As Gatsby’s neighbour, Nick becomes drawn into his world, and is perhaps the only person who sees Gatsby for who he is, and is unconcerned with gossip.  Gatsby and Daisy had a relationship years before, but she is now unhappily married to the philandering and unkind Tom Buchanan.  When she and Gatsby meet again, they rekindle their relationship, but circumstances conspire to keep them apart…

As adaptations go, this one is pretty faithful to the book.  However, while I really enjoyed the novel, the movie felt flat in parts.  Although many viewers felt otherwise, I thought that Redford did a fine job of playing Gatsby (and even manages to wear a pink suit without looking ridiculous) – he is certainly handsome and charismatic enough for the part.  However, the actor who stood out most for me was Sam Waterston as Nick.  He was also probably the most sympathetic character in the whole story, and definitely the only one I would probably want to be friends with.  Less successful was Mia Farrow’s portrayal of Daisy; however Daisy was portrayed as a superficial and annoying character in the book, so in that sense, the character depicted here stayed true to the original.

While I’m strictly a jeans and t-shirt person in real life, I do love to see glamour in movies, and this film certainly delivered on that front.  It is populated with wealthy and successful (if entirely shallow) characters, and I loved all the outfits and opulence.  Superficially, it certainly looks good, and captures the era well.

Overall, this is not a disastrous film at all, and there’s some enjoyable parts. However, I can’t say that it matched up to the fantastic novel on which it is based.  Definitely worth seeing though.

Year of release: 1974

Director: Jack Clayton

Writers: F. Scott Fitzgerald (book), Francis Ford Coppola

Main cast: Sam Waterston, Robert Redford, Mia Farrow, Bruce Dern

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Click here for my review of the novel.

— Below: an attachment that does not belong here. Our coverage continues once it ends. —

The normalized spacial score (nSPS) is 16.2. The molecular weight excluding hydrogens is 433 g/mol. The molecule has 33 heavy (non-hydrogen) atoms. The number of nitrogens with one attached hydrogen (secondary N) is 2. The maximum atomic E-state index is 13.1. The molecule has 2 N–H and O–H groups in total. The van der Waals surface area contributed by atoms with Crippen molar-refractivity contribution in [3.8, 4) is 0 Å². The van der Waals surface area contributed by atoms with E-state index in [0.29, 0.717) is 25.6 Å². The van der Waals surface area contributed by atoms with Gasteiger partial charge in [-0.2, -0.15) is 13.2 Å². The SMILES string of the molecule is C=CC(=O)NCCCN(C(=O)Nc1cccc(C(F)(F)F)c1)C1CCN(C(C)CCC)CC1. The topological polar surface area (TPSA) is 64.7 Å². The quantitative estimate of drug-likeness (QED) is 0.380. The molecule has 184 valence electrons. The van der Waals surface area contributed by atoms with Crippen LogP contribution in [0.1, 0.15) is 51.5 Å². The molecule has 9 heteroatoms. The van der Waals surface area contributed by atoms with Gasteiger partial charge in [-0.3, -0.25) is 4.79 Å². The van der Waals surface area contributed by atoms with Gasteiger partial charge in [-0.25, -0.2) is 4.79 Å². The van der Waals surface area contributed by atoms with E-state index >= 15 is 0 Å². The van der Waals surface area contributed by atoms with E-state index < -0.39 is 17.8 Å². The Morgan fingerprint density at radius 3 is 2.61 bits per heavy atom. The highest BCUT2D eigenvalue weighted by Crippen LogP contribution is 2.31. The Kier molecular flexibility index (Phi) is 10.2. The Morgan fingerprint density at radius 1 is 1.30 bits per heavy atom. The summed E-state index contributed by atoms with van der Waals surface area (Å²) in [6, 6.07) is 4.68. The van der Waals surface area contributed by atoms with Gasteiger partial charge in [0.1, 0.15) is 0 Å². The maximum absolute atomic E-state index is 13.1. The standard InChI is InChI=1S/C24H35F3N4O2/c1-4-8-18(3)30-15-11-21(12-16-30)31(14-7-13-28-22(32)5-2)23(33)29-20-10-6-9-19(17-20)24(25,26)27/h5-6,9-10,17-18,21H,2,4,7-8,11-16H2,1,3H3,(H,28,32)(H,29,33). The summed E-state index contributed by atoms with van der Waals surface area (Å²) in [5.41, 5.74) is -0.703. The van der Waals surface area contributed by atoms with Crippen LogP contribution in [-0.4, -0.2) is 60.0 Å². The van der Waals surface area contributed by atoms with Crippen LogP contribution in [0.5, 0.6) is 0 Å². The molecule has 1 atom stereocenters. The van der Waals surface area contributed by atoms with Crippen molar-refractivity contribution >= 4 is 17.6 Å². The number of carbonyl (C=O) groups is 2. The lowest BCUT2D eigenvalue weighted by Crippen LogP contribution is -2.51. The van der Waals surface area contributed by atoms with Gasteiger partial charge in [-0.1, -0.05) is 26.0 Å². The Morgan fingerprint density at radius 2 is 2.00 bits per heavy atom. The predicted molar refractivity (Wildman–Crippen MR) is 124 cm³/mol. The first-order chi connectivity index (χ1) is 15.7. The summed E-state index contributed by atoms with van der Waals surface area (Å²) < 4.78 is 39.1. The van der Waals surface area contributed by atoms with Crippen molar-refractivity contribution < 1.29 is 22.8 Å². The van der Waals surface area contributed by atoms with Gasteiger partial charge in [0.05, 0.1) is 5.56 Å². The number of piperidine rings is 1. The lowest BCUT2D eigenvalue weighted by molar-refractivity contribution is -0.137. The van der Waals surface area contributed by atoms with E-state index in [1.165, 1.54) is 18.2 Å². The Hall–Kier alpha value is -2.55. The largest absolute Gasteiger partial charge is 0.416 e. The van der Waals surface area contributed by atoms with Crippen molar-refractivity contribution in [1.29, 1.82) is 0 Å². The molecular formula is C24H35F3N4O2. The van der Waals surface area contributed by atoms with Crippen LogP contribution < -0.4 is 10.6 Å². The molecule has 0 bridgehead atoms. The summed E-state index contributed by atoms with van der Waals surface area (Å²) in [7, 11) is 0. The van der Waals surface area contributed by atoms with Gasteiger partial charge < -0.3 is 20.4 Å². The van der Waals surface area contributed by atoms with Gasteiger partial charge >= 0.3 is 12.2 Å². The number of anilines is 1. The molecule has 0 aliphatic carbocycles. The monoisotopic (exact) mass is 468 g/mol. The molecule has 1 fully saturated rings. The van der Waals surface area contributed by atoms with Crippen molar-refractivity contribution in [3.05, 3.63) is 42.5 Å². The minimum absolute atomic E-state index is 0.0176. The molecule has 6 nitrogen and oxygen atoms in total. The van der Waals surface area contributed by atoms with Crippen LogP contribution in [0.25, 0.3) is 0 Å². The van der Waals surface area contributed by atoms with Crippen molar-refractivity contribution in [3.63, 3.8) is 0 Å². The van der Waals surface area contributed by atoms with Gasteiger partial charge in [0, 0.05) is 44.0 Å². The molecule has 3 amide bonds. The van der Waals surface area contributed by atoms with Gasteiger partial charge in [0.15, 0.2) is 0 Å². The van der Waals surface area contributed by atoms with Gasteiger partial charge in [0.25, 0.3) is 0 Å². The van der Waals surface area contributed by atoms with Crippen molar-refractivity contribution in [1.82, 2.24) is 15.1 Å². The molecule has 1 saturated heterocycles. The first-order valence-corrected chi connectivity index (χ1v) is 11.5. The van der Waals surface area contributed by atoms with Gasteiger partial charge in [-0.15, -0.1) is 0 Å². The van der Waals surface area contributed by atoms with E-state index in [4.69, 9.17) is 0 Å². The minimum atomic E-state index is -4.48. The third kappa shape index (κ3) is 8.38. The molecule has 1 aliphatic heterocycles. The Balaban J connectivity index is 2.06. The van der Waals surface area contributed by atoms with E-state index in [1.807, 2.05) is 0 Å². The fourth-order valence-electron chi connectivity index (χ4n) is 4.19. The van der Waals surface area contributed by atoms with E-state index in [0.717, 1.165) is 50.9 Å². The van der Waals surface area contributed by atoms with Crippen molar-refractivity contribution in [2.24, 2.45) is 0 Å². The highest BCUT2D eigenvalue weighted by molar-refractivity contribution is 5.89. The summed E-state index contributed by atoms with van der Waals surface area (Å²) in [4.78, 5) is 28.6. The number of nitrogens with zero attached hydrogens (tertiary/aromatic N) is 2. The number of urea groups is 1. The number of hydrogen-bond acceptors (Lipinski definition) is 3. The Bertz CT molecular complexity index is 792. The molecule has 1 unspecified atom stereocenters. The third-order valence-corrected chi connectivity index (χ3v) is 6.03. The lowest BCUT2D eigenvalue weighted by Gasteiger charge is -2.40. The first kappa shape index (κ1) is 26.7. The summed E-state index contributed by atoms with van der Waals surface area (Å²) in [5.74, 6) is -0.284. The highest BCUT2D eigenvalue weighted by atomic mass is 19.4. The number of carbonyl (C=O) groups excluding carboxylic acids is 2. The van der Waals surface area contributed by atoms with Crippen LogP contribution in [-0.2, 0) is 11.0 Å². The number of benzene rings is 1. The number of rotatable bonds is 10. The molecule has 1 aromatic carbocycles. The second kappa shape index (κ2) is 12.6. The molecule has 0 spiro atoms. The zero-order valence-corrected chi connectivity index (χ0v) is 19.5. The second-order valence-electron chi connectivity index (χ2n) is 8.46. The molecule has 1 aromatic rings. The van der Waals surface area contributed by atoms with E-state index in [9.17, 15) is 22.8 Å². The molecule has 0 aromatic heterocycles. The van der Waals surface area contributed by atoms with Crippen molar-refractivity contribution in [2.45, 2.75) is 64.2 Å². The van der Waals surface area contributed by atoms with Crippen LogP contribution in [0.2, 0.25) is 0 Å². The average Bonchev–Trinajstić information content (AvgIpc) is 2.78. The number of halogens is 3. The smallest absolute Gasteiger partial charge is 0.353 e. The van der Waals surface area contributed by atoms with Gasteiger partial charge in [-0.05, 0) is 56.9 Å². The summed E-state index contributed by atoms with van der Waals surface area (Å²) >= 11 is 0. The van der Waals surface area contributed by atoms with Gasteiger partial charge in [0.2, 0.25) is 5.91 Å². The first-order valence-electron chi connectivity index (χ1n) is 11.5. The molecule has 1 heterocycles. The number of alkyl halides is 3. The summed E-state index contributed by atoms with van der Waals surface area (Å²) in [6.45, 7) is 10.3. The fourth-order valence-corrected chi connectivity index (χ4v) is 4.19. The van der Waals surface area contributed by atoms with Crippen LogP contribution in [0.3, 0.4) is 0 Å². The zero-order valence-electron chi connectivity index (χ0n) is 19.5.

Click here for my review of the 2000 movie adaptation.

Click here for my review of the 2013 movie adaptation.

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Quite a remarkable book, which manages to encompass a wonderful story in surprisingly few pages (less than 180).

The story is narrated by Nick Carraway, a young man who rents a house next to the mansion owned by the famous and mysterious Jay Gatsby.  Nick and Gatsby become friends, with Nick attending some of the famous parties which are held with regularity at Gatsby’s home.  Although popular, the parties are always populated by people who hardly know Gatsby (indeed, thoughout the novel it becomes apparent that Gatsby has few people in his life who he could call friends), and who like to speculate about his lifestyle.

Thrown into the mix is Daily Buchanan, Nick’s cousin, who shares a history with Gatsby.  Daisy is unhappily married to Tom Buchanan, a bullish businessman, who is embroiled in an affair with another woman.

Such a situation can never end well, and throughout the telling of the story it becomes apparent that Gatsby does not seem to be a man destined for happiness.

This book is simply wonderful; the writing is beautiful and almost poetic, with a sense of melancholy.  The characters – in particular Daisy  – are very well drawn. There is more here than the straightforward plot – this is a novel about dreams and illusions, and discontent.  It’s a fabulous read – I wish I had read it years ago, but I am certain that I will rereading it in years to come.

(For more information about the author, please click here.)

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Click here for my review of the 1974 movie adaptation.

Click here for my review of the 2000 movie adaptation.

Click here for my review of the 2013 movie adaptation.